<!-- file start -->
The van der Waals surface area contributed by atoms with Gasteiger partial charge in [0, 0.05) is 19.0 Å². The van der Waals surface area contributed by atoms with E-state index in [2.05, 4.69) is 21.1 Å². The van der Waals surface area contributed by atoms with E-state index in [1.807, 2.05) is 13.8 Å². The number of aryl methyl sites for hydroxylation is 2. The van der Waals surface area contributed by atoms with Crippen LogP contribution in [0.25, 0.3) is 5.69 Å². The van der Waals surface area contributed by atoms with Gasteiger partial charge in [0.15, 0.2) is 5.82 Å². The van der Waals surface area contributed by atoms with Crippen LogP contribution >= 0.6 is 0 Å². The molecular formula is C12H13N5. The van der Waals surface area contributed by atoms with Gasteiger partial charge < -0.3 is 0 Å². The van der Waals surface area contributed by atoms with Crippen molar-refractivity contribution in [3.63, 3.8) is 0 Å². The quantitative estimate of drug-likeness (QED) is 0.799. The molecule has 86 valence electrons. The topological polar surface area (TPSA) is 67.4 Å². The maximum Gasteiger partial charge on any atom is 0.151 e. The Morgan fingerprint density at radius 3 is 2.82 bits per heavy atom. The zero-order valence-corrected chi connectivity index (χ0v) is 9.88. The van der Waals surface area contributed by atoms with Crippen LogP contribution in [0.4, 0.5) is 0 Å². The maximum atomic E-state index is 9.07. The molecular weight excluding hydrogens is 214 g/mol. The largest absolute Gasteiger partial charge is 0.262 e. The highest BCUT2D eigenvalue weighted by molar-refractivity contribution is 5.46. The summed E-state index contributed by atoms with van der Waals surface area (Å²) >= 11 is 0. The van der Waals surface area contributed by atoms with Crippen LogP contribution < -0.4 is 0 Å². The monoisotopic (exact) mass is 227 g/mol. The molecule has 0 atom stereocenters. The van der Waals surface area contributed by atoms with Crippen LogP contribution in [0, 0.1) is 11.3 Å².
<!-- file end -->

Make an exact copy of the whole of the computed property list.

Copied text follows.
The van der Waals surface area contributed by atoms with Gasteiger partial charge in [0, 0.05) is 19.0 Å². The van der Waals surface area contributed by atoms with E-state index in [2.05, 4.69) is 21.1 Å². The van der Waals surface area contributed by atoms with E-state index in [1.807, 2.05) is 13.8 Å². The number of aryl methyl sites for hydroxylation is 2. The van der Waals surface area contributed by atoms with Crippen LogP contribution in [0.25, 0.3) is 5.69 Å². The van der Waals surface area contributed by atoms with Gasteiger partial charge in [0.15, 0.2) is 5.82 Å². The van der Waals surface area contributed by atoms with Crippen LogP contribution >= 0.6 is 0 Å². The molecular formula is C12H13N5. The van der Waals surface area contributed by atoms with Gasteiger partial charge < -0.3 is 0 Å². The van der Waals surface area contributed by atoms with Crippen molar-refractivity contribution in [3.63, 3.8) is 0 Å². The quantitative estimate of drug-likeness (QED) is 0.799. The molecule has 86 valence electrons. The topological polar surface area (TPSA) is 67.4 Å². The maximum Gasteiger partial charge on any atom is 0.151 e. The Morgan fingerprint density at radius 3 is 2.82 bits per heavy atom. The zero-order valence-corrected chi connectivity index (χ0v) is 9.88. The van der Waals surface area contributed by atoms with Crippen LogP contribution in [0.4, 0.5) is 0 Å². The maximum atomic E-state index is 9.07. The molecular weight excluding hydrogens is 214 g/mol. The largest absolute Gasteiger partial charge is 0.262 e. The highest BCUT2D eigenvalue weighted by molar-refractivity contribution is 5.46. The summed E-state index contributed by atoms with van der Waals surface area (Å²) >= 11 is 0. The van der Waals surface area contributed by atoms with Crippen LogP contribution < -0.4 is 0 Å². The monoisotopic (exact) mass is 227 g/mol. The molecule has 0 atom stereocenters. The van der Waals surface area contributed by atoms with Crippen LogP contribution in [0, 0.1) is 11.3 Å².